Pushing Daisies

© 2007 ABC

Title: Pushing Daisies
Type: tv show – American
Director: Brian Fueller
Genre: Fantasy, Mystery, Romance, Drama, Comedy

Synopsis: A pie-maker, with the power to bring dead people back to life, solves murder mysteries with his alive-again childhood sweetheart, a cynical private investigator, and a lovesick waitress. (source: imdb.com)

Rating: ★★★★★

Acting: ★★★★★
Background Music: ★★★★★
Cinematography: ★★★★★
Design: ★★★★★
Writing: ★★★★★
Originality: ★★★★★

In-depth Analysis:

Pushing Daisies was one of the first tv shows I stremmed on Netflix (now only DVD available), and is one of my favorite shows despite it being cancelled. What drew me to watching the show is the mix of genre and intriguing concept of a pie-maker bringing the dead back to life. Lee Pace—who plays Ned the pie-maker—and Anna Friel—who plays Chuck, Ned’s love interest—have a rich chemistry and makes me want to gush out rainbows and unicorns. I enjoy seeing the different approaches of how to express love without physically touching (e.g. there’s a scene where Ned and Chuck kiss with a plastic wrap in between). Kristin Chenoweth and Chi McBride, who play Olive Snook and Emerson Cod respectively, are hilarious especially when they are on-screen together. While it may seem like a light-hearted show, there are suspense and drama in some moments, which I think makes some of these characters like Emerson be more rounded.

© 2007 ABC
© 2007 ABC

I love the clothes Chuck and Olive (Friel and Chenoweth respectively) wear because it reminds me of 50’s fashion. I think the clothes sometimes brings out the character’s personality and/or a part of the actor’s features. The show uses vivid colors that complement each other to draw the audience in and create aesthetically pleasing scenes. Right in the beginning of the pilot, the audience sees a field of yellow daisies juxtaposed with a vibrant blue sky, and my first impression was “Woah, this is pretty.” Another example of complementary colors is The Pie Hole, a pie shop Ned runs. The interior is decorated with red cherry lamps that pop out against the green walls. I remember watching or reading somewhere that the use of color was inspired by a French movie called Amélie, so if you’re a fan of that movie, you’ll definitely enjoy the show.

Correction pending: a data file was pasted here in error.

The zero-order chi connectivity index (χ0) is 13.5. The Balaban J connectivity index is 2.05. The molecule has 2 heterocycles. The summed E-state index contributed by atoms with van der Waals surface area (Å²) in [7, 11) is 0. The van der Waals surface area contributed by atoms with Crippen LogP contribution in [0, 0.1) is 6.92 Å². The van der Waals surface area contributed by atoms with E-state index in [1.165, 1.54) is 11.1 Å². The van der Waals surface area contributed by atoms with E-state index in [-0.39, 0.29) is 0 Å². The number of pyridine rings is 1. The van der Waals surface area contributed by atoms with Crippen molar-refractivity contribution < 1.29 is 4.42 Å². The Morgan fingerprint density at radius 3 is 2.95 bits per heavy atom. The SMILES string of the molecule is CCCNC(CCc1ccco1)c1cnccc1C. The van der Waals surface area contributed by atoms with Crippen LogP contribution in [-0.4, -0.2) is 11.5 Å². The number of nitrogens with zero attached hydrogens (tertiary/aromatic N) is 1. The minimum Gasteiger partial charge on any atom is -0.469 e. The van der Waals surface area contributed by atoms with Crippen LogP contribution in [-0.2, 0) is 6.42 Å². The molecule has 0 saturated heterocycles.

I think the script is very witty and comedic, and the actors somehow manage to spout off their lines quickly in some scenes (think BBC Sherlock’s Sherlock). The storytelling is reminiscent to those Winnie-the-Pooh movies where a narrator will tell you background information; it feels like you’re watching a book come to life.

If you have Amazon Prime, you can stream for free. If you have Netflix, you can check out the DVDs. WB.com has season 2 available for streaming too. I definitely recommend this show to anyone who likes light-hearted shows with a hint of mystery/crime.

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